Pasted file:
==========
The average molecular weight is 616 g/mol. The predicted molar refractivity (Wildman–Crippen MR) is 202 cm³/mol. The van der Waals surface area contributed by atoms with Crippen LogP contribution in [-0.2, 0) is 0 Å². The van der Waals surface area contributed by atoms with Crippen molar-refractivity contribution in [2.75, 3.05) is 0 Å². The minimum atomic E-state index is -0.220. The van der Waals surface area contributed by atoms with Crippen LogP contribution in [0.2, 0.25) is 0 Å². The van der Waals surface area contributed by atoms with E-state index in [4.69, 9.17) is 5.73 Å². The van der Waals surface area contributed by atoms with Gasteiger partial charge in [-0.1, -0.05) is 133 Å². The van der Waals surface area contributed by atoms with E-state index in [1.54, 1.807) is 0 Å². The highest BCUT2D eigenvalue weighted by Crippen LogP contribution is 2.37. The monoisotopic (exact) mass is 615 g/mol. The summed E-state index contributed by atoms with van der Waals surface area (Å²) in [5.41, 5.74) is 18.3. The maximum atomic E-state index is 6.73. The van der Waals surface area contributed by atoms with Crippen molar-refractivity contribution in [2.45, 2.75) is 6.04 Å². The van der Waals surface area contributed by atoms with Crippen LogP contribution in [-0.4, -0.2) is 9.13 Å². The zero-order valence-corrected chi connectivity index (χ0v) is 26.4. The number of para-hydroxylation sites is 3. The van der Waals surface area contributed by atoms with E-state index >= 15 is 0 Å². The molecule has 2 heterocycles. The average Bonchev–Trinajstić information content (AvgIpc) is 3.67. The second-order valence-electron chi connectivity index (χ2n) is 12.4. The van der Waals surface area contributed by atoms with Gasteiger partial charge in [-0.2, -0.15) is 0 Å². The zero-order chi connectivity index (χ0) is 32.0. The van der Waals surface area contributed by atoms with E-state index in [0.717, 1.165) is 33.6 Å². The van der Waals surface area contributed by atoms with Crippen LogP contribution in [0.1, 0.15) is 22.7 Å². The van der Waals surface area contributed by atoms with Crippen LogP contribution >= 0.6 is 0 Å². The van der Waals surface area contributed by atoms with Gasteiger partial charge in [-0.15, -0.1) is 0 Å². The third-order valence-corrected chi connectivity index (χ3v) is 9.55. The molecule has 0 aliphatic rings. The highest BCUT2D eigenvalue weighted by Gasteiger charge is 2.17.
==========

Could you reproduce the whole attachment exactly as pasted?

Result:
The average molecular weight is 616 g/mol. The predicted molar refractivity (Wildman–Crippen MR) is 202 cm³/mol. The van der Waals surface area contributed by atoms with Crippen LogP contribution in [-0.2, 0) is 0 Å². The van der Waals surface area contributed by atoms with Crippen molar-refractivity contribution in [2.75, 3.05) is 0 Å². The minimum atomic E-state index is -0.220. The van der Waals surface area contributed by atoms with Crippen LogP contribution in [0.2, 0.25) is 0 Å². The van der Waals surface area contributed by atoms with E-state index in [4.69, 9.17) is 5.73 Å². The van der Waals surface area contributed by atoms with Gasteiger partial charge in [-0.1, -0.05) is 133 Å². The van der Waals surface area contributed by atoms with E-state index in [1.54, 1.807) is 0 Å². The highest BCUT2D eigenvalue weighted by Crippen LogP contribution is 2.37. The monoisotopic (exact) mass is 615 g/mol. The summed E-state index contributed by atoms with van der Waals surface area (Å²) in [5.41, 5.74) is 18.3. The maximum atomic E-state index is 6.73. The van der Waals surface area contributed by atoms with Crippen molar-refractivity contribution in [2.45, 2.75) is 6.04 Å². The van der Waals surface area contributed by atoms with Crippen LogP contribution in [-0.4, -0.2) is 9.13 Å². The zero-order valence-corrected chi connectivity index (χ0v) is 26.4. The number of para-hydroxylation sites is 3. The van der Waals surface area contributed by atoms with E-state index >= 15 is 0 Å². The molecule has 2 heterocycles. The average Bonchev–Trinajstić information content (AvgIpc) is 3.67. The second-order valence-electron chi connectivity index (χ2n) is 12.4. The van der Waals surface area contributed by atoms with Gasteiger partial charge in [-0.2, -0.15) is 0 Å². The zero-order chi connectivity index (χ0) is 32.0. The van der Waals surface area contributed by atoms with E-state index in [0.717, 1.165) is 33.6 Å². The van der Waals surface area contributed by atoms with Crippen LogP contribution in [0.1, 0.15) is 22.7 Å². The van der Waals surface area contributed by atoms with Crippen LogP contribution >= 0.6 is 0 Å². The van der Waals surface area contributed by atoms with Gasteiger partial charge in [-0.15, -0.1) is 0 Å². The third-order valence-corrected chi connectivity index (χ3v) is 9.55. The molecule has 0 aliphatic rings. The highest BCUT2D eigenvalue weighted by Gasteiger charge is 2.17.